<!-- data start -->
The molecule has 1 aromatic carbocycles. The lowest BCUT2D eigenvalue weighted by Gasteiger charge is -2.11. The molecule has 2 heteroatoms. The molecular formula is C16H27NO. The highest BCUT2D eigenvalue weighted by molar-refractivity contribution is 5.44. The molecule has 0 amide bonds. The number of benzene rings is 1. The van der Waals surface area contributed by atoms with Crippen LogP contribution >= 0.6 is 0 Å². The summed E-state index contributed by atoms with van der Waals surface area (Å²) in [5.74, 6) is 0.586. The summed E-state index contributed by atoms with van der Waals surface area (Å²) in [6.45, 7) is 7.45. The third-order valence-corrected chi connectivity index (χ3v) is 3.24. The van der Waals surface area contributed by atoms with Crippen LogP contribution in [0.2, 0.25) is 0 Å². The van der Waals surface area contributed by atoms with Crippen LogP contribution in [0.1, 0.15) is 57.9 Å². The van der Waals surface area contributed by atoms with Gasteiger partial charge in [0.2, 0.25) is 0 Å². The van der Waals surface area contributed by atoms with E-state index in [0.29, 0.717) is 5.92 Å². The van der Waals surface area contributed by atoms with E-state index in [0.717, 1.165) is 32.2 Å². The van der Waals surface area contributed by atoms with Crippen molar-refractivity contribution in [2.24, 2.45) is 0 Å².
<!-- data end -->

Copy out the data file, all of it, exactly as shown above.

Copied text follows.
The molecule has 1 aromatic carbocycles. The lowest BCUT2D eigenvalue weighted by Gasteiger charge is -2.11. The molecule has 2 heteroatoms. The molecular formula is C16H27NO. The highest BCUT2D eigenvalue weighted by molar-refractivity contribution is 5.44. The molecule has 0 amide bonds. The number of benzene rings is 1. The van der Waals surface area contributed by atoms with Crippen LogP contribution >= 0.6 is 0 Å². The summed E-state index contributed by atoms with van der Waals surface area (Å²) in [5.74, 6) is 0.586. The summed E-state index contributed by atoms with van der Waals surface area (Å²) in [6.45, 7) is 7.45. The third-order valence-corrected chi connectivity index (χ3v) is 3.24. The van der Waals surface area contributed by atoms with Crippen LogP contribution in [0.2, 0.25) is 0 Å². The van der Waals surface area contributed by atoms with Crippen LogP contribution in [0.1, 0.15) is 57.9 Å². The van der Waals surface area contributed by atoms with Gasteiger partial charge in [0.2, 0.25) is 0 Å². The van der Waals surface area contributed by atoms with E-state index in [0.29, 0.717) is 5.92 Å². The van der Waals surface area contributed by atoms with E-state index in [0.717, 1.165) is 32.2 Å². The van der Waals surface area contributed by atoms with Crippen molar-refractivity contribution in [2.24, 2.45) is 0 Å².